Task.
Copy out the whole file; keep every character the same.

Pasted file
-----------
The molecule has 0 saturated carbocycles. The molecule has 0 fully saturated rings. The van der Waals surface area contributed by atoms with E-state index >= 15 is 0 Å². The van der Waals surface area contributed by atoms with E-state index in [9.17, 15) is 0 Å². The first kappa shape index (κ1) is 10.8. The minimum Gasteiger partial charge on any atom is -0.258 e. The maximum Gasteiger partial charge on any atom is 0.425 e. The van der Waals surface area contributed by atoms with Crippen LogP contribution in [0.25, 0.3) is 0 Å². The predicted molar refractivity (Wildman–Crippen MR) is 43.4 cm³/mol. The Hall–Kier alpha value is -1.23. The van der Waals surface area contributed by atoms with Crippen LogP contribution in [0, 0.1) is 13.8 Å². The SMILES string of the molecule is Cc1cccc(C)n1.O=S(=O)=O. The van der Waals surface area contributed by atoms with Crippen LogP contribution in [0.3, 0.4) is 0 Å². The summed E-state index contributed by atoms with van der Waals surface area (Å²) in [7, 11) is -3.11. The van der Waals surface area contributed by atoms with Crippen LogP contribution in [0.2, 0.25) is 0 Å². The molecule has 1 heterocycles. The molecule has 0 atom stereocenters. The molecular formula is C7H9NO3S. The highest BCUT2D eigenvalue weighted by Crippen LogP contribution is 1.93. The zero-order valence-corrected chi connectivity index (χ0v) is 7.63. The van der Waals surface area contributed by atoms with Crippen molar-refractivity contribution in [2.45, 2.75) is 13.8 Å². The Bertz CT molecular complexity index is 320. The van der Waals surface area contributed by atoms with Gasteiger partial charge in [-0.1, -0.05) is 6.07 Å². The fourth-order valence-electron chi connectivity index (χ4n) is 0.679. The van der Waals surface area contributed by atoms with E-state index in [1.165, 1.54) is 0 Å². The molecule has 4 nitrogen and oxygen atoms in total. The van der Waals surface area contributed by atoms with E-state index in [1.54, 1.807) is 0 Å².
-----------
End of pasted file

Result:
The molecule has 0 saturated carbocycles. The molecule has 0 fully saturated rings. The van der Waals surface area contributed by atoms with E-state index >= 15 is 0 Å². The van der Waals surface area contributed by atoms with E-state index in [9.17, 15) is 0 Å². The first kappa shape index (κ1) is 10.8. The minimum Gasteiger partial charge on any atom is -0.258 e. The maximum Gasteiger partial charge on any atom is 0.425 e. The van der Waals surface area contributed by atoms with Crippen LogP contribution in [0.25, 0.3) is 0 Å². The predicted molar refractivity (Wildman–Crippen MR) is 43.4 cm³/mol. The Hall–Kier alpha value is -1.23. The van der Waals surface area contributed by atoms with Crippen LogP contribution in [0, 0.1) is 13.8 Å². The SMILES string of the molecule is Cc1cccc(C)n1.O=S(=O)=O. The van der Waals surface area contributed by atoms with Crippen LogP contribution in [0.3, 0.4) is 0 Å². The summed E-state index contributed by atoms with van der Waals surface area (Å²) in [7, 11) is -3.11. The van der Waals surface area contributed by atoms with Crippen LogP contribution in [0.2, 0.25) is 0 Å². The molecule has 1 heterocycles. The molecule has 0 atom stereocenters. The molecular formula is C7H9NO3S. The highest BCUT2D eigenvalue weighted by Crippen LogP contribution is 1.93. The zero-order valence-corrected chi connectivity index (χ0v) is 7.63. The van der Waals surface area contributed by atoms with Crippen molar-refractivity contribution in [2.45, 2.75) is 13.8 Å². The Bertz CT molecular complexity index is 320. The van der Waals surface area contributed by atoms with Gasteiger partial charge in [-0.1, -0.05) is 6.07 Å². The fourth-order valence-electron chi connectivity index (χ4n) is 0.679. The van der Waals surface area contributed by atoms with E-state index in [1.165, 1.54) is 0 Å². The molecule has 4 nitrogen and oxygen atoms in total. The van der Waals surface area contributed by atoms with E-state index in [1.54, 1.807) is 0 Å².